The foreign assistance budget supports families around the globe through low-cost interventions – such as family planning – that generate high-impact results. Through investments in women and girls, these programs will help women fulfill their potential and build a more sustainable future for their families and communities. And in the face of danger, they will be able to better control their family’s destiny and face the future with strength and resiliency. As Haiti currently responds to Hurricane Matthew – including CARE’s efforts to provide clean meals, water and supplies to those in immediate need throughout the country – we must stand behind mothers like Ermicile and Josephine who are the promise of a more hopeful future for Haiti.

Our Abysmal Maternal Health Statistics And How To Improve Them (Forbes)

FORBES | This past year, the United States received the dubious distinction of being one of only 7 countries in the world, including Somalia and Afghanistan, which have seen an increase in maternal mortality.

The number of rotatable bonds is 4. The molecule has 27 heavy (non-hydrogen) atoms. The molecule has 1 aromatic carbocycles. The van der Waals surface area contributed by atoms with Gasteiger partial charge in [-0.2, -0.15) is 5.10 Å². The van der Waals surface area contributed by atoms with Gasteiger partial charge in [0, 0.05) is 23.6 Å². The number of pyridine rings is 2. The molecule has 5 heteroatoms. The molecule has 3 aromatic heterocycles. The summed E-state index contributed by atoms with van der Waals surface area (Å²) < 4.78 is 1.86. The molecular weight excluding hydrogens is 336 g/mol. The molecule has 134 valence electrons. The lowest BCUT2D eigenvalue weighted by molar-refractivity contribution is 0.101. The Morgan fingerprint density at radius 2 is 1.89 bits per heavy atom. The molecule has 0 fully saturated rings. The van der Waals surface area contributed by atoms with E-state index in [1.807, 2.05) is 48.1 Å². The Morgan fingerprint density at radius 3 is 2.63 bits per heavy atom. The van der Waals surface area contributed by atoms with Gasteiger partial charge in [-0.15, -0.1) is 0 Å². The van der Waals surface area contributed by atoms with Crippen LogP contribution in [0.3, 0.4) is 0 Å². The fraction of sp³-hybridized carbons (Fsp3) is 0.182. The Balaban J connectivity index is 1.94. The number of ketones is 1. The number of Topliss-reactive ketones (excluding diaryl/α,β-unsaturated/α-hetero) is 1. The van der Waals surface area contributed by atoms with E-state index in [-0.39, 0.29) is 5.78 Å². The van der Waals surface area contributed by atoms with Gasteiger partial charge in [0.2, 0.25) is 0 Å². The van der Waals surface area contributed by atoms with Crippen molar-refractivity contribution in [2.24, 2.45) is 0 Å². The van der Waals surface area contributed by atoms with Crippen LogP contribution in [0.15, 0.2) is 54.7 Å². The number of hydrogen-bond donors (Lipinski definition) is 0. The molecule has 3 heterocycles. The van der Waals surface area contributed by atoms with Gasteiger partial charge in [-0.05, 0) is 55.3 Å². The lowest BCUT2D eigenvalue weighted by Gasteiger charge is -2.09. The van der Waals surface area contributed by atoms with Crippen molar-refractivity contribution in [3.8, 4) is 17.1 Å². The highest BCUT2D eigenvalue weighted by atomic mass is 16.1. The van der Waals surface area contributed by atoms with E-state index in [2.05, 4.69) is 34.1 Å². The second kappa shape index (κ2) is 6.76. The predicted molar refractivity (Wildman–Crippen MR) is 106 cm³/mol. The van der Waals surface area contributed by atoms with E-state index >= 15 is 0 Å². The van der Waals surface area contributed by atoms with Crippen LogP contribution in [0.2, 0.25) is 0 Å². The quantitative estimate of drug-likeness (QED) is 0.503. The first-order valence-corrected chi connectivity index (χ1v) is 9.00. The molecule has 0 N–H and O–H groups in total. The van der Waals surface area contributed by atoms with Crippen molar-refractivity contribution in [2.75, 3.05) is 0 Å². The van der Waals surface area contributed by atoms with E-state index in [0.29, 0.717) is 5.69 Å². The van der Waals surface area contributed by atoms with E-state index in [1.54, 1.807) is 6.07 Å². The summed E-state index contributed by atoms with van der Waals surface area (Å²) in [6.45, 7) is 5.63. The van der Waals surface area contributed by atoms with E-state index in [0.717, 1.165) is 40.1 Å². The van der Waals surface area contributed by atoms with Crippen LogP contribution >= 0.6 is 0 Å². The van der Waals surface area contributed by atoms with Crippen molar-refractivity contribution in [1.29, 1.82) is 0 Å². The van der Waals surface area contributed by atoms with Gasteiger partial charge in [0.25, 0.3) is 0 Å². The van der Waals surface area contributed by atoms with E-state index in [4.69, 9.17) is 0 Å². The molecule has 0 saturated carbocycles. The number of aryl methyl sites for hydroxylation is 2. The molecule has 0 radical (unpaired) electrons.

While countries with far fewer resources such as India and Brazil have made great strides to decrease the number of women who die each year as a result of pregnancy, our nation has more than doubled its rate of maternal mortality in the last twenty-five years (28 maternal deaths per 100,000 births in 2013, up from 12 in 1990). Since 2005, it has increased more than 20%. According to the World Health Organization (WHO), as many as half of these maternal deaths are preventable. This begs the question: How can we lead the world in cutting-edge health innovation and medical discoveries, yet fall behind in this telling public health metric?